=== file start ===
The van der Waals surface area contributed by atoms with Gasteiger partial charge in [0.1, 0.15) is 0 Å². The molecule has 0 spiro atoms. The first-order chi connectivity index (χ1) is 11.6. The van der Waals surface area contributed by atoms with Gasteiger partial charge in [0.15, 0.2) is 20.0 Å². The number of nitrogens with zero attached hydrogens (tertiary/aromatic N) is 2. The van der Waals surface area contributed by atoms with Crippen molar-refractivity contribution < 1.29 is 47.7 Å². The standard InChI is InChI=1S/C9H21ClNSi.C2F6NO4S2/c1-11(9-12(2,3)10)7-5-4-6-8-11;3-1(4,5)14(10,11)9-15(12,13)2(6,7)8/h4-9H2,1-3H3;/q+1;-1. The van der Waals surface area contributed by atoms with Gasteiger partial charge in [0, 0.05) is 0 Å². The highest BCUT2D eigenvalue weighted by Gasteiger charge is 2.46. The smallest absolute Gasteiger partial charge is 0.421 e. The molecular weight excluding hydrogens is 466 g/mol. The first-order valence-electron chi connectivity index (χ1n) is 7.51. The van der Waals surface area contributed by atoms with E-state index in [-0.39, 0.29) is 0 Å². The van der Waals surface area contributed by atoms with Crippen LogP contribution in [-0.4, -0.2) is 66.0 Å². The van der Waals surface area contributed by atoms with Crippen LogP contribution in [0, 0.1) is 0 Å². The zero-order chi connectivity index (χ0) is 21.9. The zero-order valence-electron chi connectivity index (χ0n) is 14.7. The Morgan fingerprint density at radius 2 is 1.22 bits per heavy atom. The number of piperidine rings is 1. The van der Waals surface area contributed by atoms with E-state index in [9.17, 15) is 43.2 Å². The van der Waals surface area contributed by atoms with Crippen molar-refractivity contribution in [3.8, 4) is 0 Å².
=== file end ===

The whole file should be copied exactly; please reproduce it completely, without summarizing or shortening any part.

The van der Waals surface area contributed by atoms with Gasteiger partial charge in [0.1, 0.15) is 0 Å². The molecule has 0 spiro atoms. The first-order chi connectivity index (χ1) is 11.6. The van der Waals surface area contributed by atoms with Gasteiger partial charge in [0.15, 0.2) is 20.0 Å². The number of nitrogens with zero attached hydrogens (tertiary/aromatic N) is 2. The van der Waals surface area contributed by atoms with Crippen molar-refractivity contribution < 1.29 is 47.7 Å². The standard InChI is InChI=1S/C9H21ClNSi.C2F6NO4S2/c1-11(9-12(2,3)10)7-5-4-6-8-11;3-1(4,5)14(10,11)9-15(12,13)2(6,7)8/h4-9H2,1-3H3;/q+1;-1. The van der Waals surface area contributed by atoms with Gasteiger partial charge in [0, 0.05) is 0 Å². The highest BCUT2D eigenvalue weighted by Gasteiger charge is 2.46. The smallest absolute Gasteiger partial charge is 0.421 e. The molecular weight excluding hydrogens is 466 g/mol. The first-order valence-electron chi connectivity index (χ1n) is 7.51. The van der Waals surface area contributed by atoms with E-state index in [-0.39, 0.29) is 0 Å². The van der Waals surface area contributed by atoms with Crippen LogP contribution in [-0.4, -0.2) is 66.0 Å². The van der Waals surface area contributed by atoms with Crippen LogP contribution in [0, 0.1) is 0 Å². The zero-order chi connectivity index (χ0) is 21.9. The zero-order valence-electron chi connectivity index (χ0n) is 14.7. The Morgan fingerprint density at radius 2 is 1.22 bits per heavy atom. The number of piperidine rings is 1. The van der Waals surface area contributed by atoms with E-state index in [9.17, 15) is 43.2 Å². The van der Waals surface area contributed by atoms with Crippen molar-refractivity contribution in [3.8, 4) is 0 Å².